State and local authorities agree on challenges in immigrant integration

Judging from national and local integration programmes there are no greater differences in immigrant integration policy between the state administration and local authorities, nor between the big cities of the Helsinki Metropolitan Area. This is probably due to their close interaction. This appears from a fresh study report from the City of Helsinki.

In a broader perspective integration concerns the whole society, in a narrower just employment

Integration is seen both by state and local authorities from a narrow and a broad perspective. According to the broad one, integration is a two-directional and comprehensive process that concerns the whole society. The narrow perspective focuses on as fast employment as possible for immigrants and what that would require.

According to the narrow approach, the most important integration-promoting measures are guidance and advice, initial assessment, integration plans and integration training. In principle, these forms of support and services have, since 2010, been at the disposal of all immigrants. In practice, they have still for the most part been targeted on persons having received international protection and on unemployed applicants for work.

Roles have been made clear through legislation

Finnish immigrant integration legislation prescribes the division of work and cooperation between state and local authorities, and in the law, roles and coordination seem quite clear. In practice, however, local authorities make less initial assessments and integration plans than has been assumed. Again, local authorities are important providers and enablers of integration training, at least in Helsinki Metropolitan Area.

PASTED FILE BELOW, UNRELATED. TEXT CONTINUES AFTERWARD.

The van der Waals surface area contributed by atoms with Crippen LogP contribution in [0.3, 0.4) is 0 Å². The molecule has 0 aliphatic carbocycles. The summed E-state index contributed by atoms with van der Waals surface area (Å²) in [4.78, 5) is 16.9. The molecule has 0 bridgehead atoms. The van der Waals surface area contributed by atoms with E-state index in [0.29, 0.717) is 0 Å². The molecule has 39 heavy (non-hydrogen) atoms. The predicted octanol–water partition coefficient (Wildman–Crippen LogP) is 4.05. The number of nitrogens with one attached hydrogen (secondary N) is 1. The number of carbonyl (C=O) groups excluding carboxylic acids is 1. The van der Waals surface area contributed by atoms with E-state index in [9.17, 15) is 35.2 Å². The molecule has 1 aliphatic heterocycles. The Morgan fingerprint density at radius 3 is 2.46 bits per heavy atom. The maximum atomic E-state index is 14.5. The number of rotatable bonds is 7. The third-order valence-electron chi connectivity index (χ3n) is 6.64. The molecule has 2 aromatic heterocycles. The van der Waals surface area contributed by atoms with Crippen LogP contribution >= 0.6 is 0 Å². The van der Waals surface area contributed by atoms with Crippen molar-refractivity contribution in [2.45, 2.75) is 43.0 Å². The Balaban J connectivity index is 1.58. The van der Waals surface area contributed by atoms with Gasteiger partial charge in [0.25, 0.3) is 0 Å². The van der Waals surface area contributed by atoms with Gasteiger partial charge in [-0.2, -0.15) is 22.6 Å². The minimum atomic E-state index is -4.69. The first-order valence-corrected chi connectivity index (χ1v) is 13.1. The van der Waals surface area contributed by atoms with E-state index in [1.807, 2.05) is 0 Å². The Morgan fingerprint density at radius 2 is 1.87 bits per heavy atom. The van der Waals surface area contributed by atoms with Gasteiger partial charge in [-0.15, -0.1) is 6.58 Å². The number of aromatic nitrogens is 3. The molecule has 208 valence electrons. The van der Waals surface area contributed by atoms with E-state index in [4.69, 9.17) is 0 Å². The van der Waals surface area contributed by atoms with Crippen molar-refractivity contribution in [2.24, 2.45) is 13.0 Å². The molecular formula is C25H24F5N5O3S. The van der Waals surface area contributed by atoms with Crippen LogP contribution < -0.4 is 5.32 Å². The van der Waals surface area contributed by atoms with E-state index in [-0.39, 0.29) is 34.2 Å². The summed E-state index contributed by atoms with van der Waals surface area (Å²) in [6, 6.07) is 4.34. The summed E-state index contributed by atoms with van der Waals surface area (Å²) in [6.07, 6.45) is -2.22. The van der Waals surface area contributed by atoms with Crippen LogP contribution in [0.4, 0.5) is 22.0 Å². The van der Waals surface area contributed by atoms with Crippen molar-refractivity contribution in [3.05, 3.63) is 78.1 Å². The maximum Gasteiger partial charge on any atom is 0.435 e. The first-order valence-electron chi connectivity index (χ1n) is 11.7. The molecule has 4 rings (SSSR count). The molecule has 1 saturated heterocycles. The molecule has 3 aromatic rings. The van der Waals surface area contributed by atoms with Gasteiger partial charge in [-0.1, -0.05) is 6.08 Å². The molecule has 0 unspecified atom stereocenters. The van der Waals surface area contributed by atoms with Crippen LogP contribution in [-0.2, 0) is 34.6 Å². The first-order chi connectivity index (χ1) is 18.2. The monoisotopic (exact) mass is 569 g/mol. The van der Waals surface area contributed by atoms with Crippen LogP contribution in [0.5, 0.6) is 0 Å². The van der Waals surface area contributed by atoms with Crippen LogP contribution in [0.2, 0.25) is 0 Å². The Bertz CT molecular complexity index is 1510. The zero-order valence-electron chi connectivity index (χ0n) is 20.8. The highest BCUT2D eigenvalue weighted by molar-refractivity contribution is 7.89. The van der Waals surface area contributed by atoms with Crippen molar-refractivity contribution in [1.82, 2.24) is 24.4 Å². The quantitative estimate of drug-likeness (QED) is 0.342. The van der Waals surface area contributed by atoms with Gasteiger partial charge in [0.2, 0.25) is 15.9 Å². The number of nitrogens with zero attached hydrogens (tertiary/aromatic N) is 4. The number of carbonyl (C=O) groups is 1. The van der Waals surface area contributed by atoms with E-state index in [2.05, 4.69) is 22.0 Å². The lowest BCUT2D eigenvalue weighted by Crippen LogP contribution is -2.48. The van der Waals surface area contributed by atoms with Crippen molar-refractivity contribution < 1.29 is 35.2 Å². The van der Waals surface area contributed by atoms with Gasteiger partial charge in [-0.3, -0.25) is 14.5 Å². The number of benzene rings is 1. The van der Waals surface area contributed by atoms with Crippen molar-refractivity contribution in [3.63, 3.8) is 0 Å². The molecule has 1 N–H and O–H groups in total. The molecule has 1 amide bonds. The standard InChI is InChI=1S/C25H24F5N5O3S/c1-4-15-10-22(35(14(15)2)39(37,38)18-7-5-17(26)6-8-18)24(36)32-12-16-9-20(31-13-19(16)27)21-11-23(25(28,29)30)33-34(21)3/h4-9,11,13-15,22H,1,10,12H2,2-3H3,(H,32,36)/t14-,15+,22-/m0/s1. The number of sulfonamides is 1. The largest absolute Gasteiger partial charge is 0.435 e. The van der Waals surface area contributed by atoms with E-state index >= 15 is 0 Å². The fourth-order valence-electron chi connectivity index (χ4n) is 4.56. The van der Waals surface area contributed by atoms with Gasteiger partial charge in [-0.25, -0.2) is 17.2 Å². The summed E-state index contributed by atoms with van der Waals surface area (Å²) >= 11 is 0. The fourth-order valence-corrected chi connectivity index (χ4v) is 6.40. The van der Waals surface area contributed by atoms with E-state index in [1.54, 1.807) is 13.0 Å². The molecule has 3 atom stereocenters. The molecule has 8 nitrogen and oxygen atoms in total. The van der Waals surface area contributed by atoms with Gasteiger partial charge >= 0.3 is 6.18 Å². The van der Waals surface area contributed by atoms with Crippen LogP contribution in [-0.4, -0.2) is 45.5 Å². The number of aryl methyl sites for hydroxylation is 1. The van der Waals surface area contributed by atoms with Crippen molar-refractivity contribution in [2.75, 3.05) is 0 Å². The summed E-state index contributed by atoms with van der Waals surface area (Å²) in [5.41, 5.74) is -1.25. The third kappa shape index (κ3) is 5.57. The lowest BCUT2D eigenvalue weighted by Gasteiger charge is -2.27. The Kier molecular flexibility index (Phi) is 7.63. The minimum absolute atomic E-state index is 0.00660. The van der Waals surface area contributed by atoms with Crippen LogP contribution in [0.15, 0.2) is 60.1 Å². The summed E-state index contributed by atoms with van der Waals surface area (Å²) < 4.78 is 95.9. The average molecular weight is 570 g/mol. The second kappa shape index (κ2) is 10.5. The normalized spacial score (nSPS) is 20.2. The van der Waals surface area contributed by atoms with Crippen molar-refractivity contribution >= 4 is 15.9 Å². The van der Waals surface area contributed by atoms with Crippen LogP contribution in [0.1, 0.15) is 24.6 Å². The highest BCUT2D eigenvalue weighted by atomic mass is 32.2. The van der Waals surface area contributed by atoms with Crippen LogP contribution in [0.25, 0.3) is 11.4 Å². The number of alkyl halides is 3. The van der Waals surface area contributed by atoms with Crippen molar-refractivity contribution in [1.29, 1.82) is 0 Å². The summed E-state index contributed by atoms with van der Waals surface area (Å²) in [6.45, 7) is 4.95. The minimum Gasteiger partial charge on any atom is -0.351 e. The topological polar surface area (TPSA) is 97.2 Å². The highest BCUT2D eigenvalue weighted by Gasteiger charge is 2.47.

Of late, the Finnish integration system has been criticised for lack of coordination. Integration-promoting services consist of cross-administrational work, and both at state and local level, various administrative branches may often act rather independently. The state can steer local authorities through its funding – funding which has, however, often been considered insufficient with regard to the needs. A large proportion of the work is done in fixed-term projects. Better coordination would probably raise the impact of integration measures.

Closer analysis of the integration system requires more knowledge of the implementation

When studying integration policy many conclusions have to be drawn on assumptions, because essential data on how integration measures have been carried out are lacking both from state and local authorities. More information would be needed on which integration measures are taken and by whom, to what purpose, for whom and with what resources. With the present knowledge it is hard to form a reliable detailed overall picture of the integration system. Also, it is very difficult to assess policy impact.

A fresh working paper from Helsinki City Executive Office looks into Finnish integration policy from the angle of interaction and cooperation between national and local authorities. The analysis concerns, especially, the relationship in this respect between the state administration and the City of Helsinki and between the three big cities in the Helsinki Metropolitan Area, namely Helsinki, Espoo and Vantaa

Publication:

Pasi Saukkonen: Interplay and co-operation between national and local levels in integration policy case Helsinki, Finland, Helsinki City Executive Office’s Working Paper 2017:4, pdf-publication.

Enquiries:

senior researcher Pasi Saukkonen, +358 9 310 36405, pasi.saukkonen(at)hel.fi